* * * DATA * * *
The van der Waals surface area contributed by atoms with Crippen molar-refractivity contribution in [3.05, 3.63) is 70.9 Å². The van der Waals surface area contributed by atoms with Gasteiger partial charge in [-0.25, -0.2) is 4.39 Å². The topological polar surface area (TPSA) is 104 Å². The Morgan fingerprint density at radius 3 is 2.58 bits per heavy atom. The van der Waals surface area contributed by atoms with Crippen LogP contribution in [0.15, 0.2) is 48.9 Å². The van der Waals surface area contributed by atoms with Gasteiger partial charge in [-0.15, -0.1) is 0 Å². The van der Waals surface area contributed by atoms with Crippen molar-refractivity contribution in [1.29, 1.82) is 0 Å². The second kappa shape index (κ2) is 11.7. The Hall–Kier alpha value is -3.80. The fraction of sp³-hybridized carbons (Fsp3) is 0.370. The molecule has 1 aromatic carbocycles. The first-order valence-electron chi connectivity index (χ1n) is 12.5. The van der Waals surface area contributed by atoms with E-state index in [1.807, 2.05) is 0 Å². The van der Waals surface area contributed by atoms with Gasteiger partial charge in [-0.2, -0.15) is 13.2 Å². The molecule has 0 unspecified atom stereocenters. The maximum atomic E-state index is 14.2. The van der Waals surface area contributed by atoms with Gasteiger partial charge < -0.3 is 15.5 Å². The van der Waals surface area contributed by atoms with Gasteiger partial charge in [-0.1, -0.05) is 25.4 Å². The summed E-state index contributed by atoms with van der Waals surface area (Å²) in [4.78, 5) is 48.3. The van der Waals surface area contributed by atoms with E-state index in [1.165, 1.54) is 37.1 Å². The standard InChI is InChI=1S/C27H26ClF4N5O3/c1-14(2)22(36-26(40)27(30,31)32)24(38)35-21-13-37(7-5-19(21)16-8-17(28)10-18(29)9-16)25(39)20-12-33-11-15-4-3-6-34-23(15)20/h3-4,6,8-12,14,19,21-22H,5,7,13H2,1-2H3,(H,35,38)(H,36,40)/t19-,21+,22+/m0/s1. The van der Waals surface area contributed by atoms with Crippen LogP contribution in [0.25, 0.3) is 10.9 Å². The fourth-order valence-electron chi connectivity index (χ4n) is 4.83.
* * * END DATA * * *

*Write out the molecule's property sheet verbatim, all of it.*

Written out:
The van der Waals surface area contributed by atoms with Crippen molar-refractivity contribution in [3.05, 3.63) is 70.9 Å². The van der Waals surface area contributed by atoms with Gasteiger partial charge in [-0.25, -0.2) is 4.39 Å². The topological polar surface area (TPSA) is 104 Å². The Morgan fingerprint density at radius 3 is 2.58 bits per heavy atom. The van der Waals surface area contributed by atoms with Crippen LogP contribution in [0.15, 0.2) is 48.9 Å². The van der Waals surface area contributed by atoms with Gasteiger partial charge in [-0.15, -0.1) is 0 Å². The van der Waals surface area contributed by atoms with Crippen molar-refractivity contribution in [1.29, 1.82) is 0 Å². The second kappa shape index (κ2) is 11.7. The Hall–Kier alpha value is -3.80. The fraction of sp³-hybridized carbons (Fsp3) is 0.370. The molecule has 1 aromatic carbocycles. The first-order valence-electron chi connectivity index (χ1n) is 12.5. The van der Waals surface area contributed by atoms with E-state index in [1.807, 2.05) is 0 Å². The van der Waals surface area contributed by atoms with Gasteiger partial charge in [-0.2, -0.15) is 13.2 Å². The molecule has 0 unspecified atom stereocenters. The maximum atomic E-state index is 14.2. The van der Waals surface area contributed by atoms with Gasteiger partial charge < -0.3 is 15.5 Å². The van der Waals surface area contributed by atoms with Gasteiger partial charge in [-0.1, -0.05) is 25.4 Å². The summed E-state index contributed by atoms with van der Waals surface area (Å²) in [4.78, 5) is 48.3. The van der Waals surface area contributed by atoms with E-state index in [1.165, 1.54) is 37.1 Å². The standard InChI is InChI=1S/C27H26ClF4N5O3/c1-14(2)22(36-26(40)27(30,31)32)24(38)35-21-13-37(7-5-19(21)16-8-17(28)10-18(29)9-16)25(39)20-12-33-11-15-4-3-6-34-23(15)20/h3-4,6,8-12,14,19,21-22H,5,7,13H2,1-2H3,(H,35,38)(H,36,40)/t19-,21+,22+/m0/s1. The van der Waals surface area contributed by atoms with Crippen LogP contribution in [0.25, 0.3) is 10.9 Å². The fourth-order valence-electron chi connectivity index (χ4n) is 4.83.